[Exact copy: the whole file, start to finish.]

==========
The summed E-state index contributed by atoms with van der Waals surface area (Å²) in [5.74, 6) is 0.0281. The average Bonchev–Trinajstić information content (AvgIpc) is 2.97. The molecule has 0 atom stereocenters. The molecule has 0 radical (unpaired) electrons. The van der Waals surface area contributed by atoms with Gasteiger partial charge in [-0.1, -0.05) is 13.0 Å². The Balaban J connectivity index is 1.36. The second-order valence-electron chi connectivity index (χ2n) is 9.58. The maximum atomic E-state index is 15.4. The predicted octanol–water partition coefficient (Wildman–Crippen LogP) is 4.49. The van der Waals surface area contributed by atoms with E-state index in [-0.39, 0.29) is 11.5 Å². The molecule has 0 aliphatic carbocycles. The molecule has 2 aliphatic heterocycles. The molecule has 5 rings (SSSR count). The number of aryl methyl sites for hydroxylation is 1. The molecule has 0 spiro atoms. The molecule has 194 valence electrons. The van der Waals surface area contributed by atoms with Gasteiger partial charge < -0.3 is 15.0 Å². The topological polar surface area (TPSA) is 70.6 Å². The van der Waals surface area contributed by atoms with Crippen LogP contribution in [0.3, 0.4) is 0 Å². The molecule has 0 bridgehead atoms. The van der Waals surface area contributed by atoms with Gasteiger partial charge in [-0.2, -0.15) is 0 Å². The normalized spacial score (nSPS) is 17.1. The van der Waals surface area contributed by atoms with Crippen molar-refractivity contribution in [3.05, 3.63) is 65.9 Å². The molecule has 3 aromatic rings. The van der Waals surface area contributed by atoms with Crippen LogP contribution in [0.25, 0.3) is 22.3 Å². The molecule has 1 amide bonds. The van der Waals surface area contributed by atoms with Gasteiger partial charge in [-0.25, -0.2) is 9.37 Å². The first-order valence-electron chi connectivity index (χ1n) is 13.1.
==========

The summed E-state index contributed by atoms with van der Waals surface area (Å²) in [5.74, 6) is 0.0281. The average Bonchev–Trinajstić information content (AvgIpc) is 2.97. The molecule has 0 atom stereocenters. The molecule has 0 radical (unpaired) electrons. The van der Waals surface area contributed by atoms with Gasteiger partial charge in [-0.1, -0.05) is 13.0 Å². The Balaban J connectivity index is 1.36. The second-order valence-electron chi connectivity index (χ2n) is 9.58. The maximum atomic E-state index is 15.4. The predicted octanol–water partition coefficient (Wildman–Crippen LogP) is 4.49. The van der Waals surface area contributed by atoms with E-state index in [-0.39, 0.29) is 11.5 Å². The molecule has 0 aliphatic carbocycles. The molecule has 2 aliphatic heterocycles. The molecule has 5 rings (SSSR count). The number of aryl methyl sites for hydroxylation is 1. The molecule has 0 spiro atoms. The molecule has 194 valence electrons. The van der Waals surface area contributed by atoms with Gasteiger partial charge < -0.3 is 15.0 Å². The topological polar surface area (TPSA) is 70.6 Å². The van der Waals surface area contributed by atoms with Crippen LogP contribution in [0.3, 0.4) is 0 Å². The molecule has 0 bridgehead atoms. The van der Waals surface area contributed by atoms with Gasteiger partial charge in [-0.2, -0.15) is 0 Å². The normalized spacial score (nSPS) is 17.1. The van der Waals surface area contributed by atoms with Crippen molar-refractivity contribution in [3.05, 3.63) is 65.9 Å². The molecule has 3 aromatic rings. The van der Waals surface area contributed by atoms with Crippen LogP contribution in [0.25, 0.3) is 22.3 Å². The molecule has 1 amide bonds. The van der Waals surface area contributed by atoms with Gasteiger partial charge in [-0.25, -0.2) is 9.37 Å². The first-order valence-electron chi connectivity index (χ1n) is 13.1.